Carpet Flooring Types & Factors to Consider While Selecting
Carpet is one of the most popular floor coverings used today because of its variety of colors, patterns, textures, touch, costs, installation techniques, and clean ability.
It is a textile floor covering of upper layer of pile (fiber) attached to a backing layer.
Carpet is made from natural or synthetic materials or a blend of natural/synthetic materials and can provide flooring that is both visual and tactile.
It can reduce noise impact and all the flooring materials can have a direct impact on indoor air quality.
Advantages of Carpet Flooring
- Varieties of styles, patterns, and colors
- Absorbs sound and less noisy
- Soft on the hard flooring surface
- Non-slip flooring
- Insulating properties provide warmth
- Most economical
- Easy to install
Disadvantages of Carpet Flooring
- Regular maintenance
- Very sensitive-easily attract dust and insects
- Traps moisture and allergens
- High maintenance cost
What are the Factors to consider while selecting carpet:
- Carpet fibers – Face fiber type and density, Fiber treatments, Color Retention
- Carpet Types, construction, backing, cushion, Installation Method
- Visual factors – Color, pattern, texture, etc.,
- Cost factors – Initial material cost, installation charges, maintenance costs, life cycle costs, etc.
- Resistance factors– Soil resistance, moisture resistant, Flame resistance, Heat resistance, abrasion resistance.
- Absorbance actors – Sound absorption, Moisture absorbency.
- Static control
- Energy consideration
- The ability of a fiber to withstand abrasion and wear is referred to as strength.
- All manufactured fibers are strong, and nylon is the strongest.
- The strength of a carpet determines how long it will last-but not how long it will look good.
- Polyesters and olefins are nearly as strong as nylon, making them both, like nylon, well suited for heavy-traffic areas.
2.Carpet Fiber Types
- Most popular carpet fiber, soft and durable.
- Resistant to stains and abrasion, pet friendly.
- Highly resilient
- Soil resistant and stain resistance due to non-porous fibers
- It is no allergenic and is resistant to mold, mildew, and moths.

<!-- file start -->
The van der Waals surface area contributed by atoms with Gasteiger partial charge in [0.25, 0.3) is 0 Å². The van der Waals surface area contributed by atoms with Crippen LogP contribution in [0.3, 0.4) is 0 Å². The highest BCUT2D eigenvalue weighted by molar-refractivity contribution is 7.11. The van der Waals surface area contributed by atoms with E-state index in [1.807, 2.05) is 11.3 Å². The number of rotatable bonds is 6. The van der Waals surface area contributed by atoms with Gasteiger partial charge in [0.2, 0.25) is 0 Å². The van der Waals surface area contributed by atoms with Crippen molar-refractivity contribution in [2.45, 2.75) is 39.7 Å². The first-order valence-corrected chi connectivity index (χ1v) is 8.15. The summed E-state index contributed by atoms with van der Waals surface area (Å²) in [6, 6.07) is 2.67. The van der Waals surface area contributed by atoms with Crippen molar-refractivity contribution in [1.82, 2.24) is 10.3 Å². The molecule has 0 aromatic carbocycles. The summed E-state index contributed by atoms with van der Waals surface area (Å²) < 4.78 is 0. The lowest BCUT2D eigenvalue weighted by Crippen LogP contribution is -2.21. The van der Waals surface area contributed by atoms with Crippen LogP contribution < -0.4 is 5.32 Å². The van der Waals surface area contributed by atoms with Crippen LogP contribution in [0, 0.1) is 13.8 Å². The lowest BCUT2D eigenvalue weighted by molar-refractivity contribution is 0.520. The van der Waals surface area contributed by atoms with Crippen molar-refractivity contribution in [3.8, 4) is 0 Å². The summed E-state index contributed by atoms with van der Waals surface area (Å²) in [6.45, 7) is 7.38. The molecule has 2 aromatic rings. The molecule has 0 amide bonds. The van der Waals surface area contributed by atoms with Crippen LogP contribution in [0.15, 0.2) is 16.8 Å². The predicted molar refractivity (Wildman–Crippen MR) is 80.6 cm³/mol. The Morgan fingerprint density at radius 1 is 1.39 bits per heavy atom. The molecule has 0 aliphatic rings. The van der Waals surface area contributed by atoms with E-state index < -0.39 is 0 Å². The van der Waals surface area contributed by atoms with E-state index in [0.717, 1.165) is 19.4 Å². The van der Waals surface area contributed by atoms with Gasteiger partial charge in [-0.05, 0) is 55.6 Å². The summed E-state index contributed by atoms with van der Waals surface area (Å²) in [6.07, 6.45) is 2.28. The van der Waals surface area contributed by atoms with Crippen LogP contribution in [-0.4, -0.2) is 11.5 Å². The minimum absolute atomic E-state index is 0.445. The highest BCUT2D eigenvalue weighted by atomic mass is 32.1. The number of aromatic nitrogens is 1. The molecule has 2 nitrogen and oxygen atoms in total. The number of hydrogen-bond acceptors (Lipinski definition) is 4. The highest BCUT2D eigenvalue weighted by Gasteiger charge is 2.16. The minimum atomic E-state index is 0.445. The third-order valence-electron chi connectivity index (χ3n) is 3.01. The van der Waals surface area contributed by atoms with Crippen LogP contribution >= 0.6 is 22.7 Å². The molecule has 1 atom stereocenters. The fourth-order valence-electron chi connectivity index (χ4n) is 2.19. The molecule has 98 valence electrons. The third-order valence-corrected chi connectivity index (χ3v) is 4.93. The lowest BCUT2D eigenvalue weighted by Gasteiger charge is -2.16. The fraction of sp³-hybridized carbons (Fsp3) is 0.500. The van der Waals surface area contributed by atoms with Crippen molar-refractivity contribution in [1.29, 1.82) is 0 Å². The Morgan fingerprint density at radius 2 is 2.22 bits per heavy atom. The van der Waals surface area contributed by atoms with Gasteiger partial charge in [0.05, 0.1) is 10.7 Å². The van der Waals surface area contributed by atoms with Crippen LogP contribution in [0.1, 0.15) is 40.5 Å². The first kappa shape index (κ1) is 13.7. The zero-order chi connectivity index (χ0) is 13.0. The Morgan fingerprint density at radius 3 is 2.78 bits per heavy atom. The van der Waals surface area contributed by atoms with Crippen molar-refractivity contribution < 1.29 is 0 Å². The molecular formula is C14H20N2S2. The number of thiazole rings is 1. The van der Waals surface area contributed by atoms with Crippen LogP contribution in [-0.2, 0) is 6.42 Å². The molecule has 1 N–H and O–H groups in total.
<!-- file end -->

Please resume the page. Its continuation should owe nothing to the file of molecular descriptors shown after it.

- Resistance to ultra violet fading
- It is prone to static buildup and often treated to resist this feature.
- It is similar to wool in appearance.
- An outstanding characteristic is solution dyeability.
- Resistant to abrasion, soiling, and fading caused by sunlight.
- Cleans exceptionally well and has good crush resistance but some pillage.
- It ranks second to nylons in quantity production.
- Mostly made from recycled plastics and plastic bottles.
- Resistant to water-soluble stains
- Color clarity and retention of color properties.
- Not suitable for high traffic areas
- Good stain and moisture resistance
- Suited for loop pile construction
- Not as resilient as nylon
- Polypropylene is the best-known specific type of olefin. It is predominant in needle-punched carpets and popular for kitchen and indoor-outdoor carpets.
- Ease of care and its nonabsorbent nature are polypropylene’s outstanding characteristics.
- Most stains lie on the surface, making it the easiest fiber to clean.
- It is completely colorfast. however, it has poor resiliency, which can lead to crushing.
- New synthetic fiber
- Derived from petro chemicals and natural corn sugar
- Durable and stain resistant
- Better lifetime than nylon and polyester
- Sisal is made from the agave plant and has strong woody fibers, often used to make twine and rope.
- It does not build up static or trap dust. However, it can expand or contract with humidity levels.
- Favored for natural beauty, finest carpet fiber.